The tricks and props of magic and spiritualism: how magicians and psychics fooled the world―and what scientists can learn from them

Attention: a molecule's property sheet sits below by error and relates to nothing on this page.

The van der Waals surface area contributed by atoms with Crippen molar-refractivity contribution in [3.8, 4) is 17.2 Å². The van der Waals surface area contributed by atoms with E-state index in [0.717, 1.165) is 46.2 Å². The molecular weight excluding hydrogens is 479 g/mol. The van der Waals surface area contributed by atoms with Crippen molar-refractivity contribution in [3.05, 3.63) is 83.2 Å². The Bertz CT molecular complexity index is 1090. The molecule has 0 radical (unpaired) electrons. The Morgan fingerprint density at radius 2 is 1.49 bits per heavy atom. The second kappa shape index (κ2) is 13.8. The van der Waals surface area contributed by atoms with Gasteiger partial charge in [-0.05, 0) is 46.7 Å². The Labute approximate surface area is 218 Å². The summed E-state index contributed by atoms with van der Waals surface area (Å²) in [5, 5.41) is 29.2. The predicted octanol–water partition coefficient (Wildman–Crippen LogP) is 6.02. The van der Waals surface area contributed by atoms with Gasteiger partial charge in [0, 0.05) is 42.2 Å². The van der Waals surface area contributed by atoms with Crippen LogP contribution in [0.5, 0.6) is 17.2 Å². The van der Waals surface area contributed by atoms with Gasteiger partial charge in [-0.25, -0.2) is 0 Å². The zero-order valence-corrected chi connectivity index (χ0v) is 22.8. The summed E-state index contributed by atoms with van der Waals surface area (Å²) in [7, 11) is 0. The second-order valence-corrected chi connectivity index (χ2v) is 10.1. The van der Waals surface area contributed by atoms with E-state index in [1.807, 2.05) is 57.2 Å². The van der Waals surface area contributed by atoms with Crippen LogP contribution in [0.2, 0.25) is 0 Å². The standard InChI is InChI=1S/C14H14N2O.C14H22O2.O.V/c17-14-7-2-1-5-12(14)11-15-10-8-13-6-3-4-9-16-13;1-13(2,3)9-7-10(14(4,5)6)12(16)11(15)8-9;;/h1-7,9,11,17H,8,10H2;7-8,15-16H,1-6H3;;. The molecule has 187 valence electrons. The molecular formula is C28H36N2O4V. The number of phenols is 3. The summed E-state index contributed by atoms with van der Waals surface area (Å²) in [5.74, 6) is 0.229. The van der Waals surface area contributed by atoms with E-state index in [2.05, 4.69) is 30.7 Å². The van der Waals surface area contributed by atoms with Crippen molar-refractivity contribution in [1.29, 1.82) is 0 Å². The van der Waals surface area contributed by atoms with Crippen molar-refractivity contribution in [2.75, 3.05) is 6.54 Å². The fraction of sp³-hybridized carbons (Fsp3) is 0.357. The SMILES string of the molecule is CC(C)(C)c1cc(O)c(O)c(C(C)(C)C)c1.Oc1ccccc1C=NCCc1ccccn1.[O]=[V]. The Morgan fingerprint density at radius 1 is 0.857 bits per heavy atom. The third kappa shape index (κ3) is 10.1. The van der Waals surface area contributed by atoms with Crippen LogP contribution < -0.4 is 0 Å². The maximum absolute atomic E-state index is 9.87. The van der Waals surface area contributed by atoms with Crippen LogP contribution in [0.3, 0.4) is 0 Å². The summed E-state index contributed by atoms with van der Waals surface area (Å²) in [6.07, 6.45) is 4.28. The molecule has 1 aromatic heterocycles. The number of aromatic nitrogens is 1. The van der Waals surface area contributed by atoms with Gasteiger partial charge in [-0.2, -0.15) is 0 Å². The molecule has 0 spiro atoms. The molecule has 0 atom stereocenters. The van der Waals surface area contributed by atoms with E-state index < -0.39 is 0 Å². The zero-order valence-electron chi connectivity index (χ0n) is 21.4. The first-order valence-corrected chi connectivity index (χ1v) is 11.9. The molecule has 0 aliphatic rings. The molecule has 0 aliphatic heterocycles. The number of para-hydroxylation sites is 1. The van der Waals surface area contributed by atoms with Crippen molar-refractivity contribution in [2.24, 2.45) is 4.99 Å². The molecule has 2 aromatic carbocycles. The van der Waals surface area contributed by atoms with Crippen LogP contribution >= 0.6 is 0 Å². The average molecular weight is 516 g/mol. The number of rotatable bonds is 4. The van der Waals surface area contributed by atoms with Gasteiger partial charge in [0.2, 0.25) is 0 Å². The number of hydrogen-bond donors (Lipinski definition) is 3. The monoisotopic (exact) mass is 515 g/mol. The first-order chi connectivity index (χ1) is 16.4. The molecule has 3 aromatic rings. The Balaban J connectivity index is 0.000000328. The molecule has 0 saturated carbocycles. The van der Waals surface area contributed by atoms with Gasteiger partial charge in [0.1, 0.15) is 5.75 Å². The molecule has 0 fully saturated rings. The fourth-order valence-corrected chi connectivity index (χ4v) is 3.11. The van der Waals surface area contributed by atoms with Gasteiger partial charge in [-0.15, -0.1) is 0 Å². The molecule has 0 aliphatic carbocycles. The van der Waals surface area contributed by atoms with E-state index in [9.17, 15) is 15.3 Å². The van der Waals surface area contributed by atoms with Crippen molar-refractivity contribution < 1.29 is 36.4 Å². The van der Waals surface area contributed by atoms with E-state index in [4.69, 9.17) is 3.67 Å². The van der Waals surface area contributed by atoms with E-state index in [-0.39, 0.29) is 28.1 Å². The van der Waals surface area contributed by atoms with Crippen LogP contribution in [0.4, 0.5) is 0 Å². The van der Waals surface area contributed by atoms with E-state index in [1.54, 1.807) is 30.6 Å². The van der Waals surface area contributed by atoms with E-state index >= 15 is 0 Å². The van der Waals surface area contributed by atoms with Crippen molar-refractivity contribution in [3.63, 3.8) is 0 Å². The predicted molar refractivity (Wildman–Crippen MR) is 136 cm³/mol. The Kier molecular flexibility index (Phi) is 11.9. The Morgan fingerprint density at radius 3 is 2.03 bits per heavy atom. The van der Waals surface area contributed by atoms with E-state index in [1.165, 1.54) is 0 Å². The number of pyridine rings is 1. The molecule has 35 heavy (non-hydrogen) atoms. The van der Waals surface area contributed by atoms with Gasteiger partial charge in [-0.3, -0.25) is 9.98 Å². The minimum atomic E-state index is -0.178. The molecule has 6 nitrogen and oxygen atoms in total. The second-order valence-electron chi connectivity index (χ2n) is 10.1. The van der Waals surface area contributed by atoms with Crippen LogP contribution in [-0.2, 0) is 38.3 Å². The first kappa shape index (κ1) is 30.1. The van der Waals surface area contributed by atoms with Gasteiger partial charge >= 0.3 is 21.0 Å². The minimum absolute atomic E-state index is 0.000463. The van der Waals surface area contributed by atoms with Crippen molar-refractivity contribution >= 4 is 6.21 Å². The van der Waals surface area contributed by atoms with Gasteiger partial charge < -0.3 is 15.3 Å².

In The Spectacle of Illusion, professional magician-turned experimental psychologist Dr. Matthew L. Tompkins investigates the arts of deception as practised and popularised by mesmerists, magicians and psychics since the early 18th century. Organised thematically within a broadly chronological trajectory, this compelling book explores how illusions perpetuated by magicians and fraudulent mystics can not only deceive our senses but also teach us about the inner workings of our minds. Indeed, modern scientists are increasingly turning to magic tricks to develop new techniques to examine human perception, memory and belief. Beginning by discussing mesmerism and spiritualism, the book moves on to consider how professional magicians such as John Nevil Maskelyne and Harry Houdini engaged with these movements – particularly how they set out to challenge and debunk paranormal claims. It also relates the interactions between magicians, mystics and scientists over the past 200 years, and reveals how the researchers who attempted to investigate magical and paranormal phenomena were themselves deceived, and what this can teach us about deception. Highly illustrated throughout with entertaining and bizarre drawings, double-exposure spirit photographs and photographs of spoon-bending from hitherto inaccessible and un-mined archives, including the Wellcome Collection, the Harry Price Library, the Society for Physical Research, and last but not least, the Magic Circle’s closely guarded collection, the book also features newly commissioned photography of planchettes, rapping boards, tilting tables, ectoplasm, automata and illusion boxes. Concluding with a modern-day analysis of the science of magic and illusion, analysing surprisingly weird phenomena such as ideomotor action, sleep paralysis, choice blindness and the psychology of misdirection, this unnerving volume highlights how unreliable our minds can be, and how complicit they can be in the perpetuation of illusions.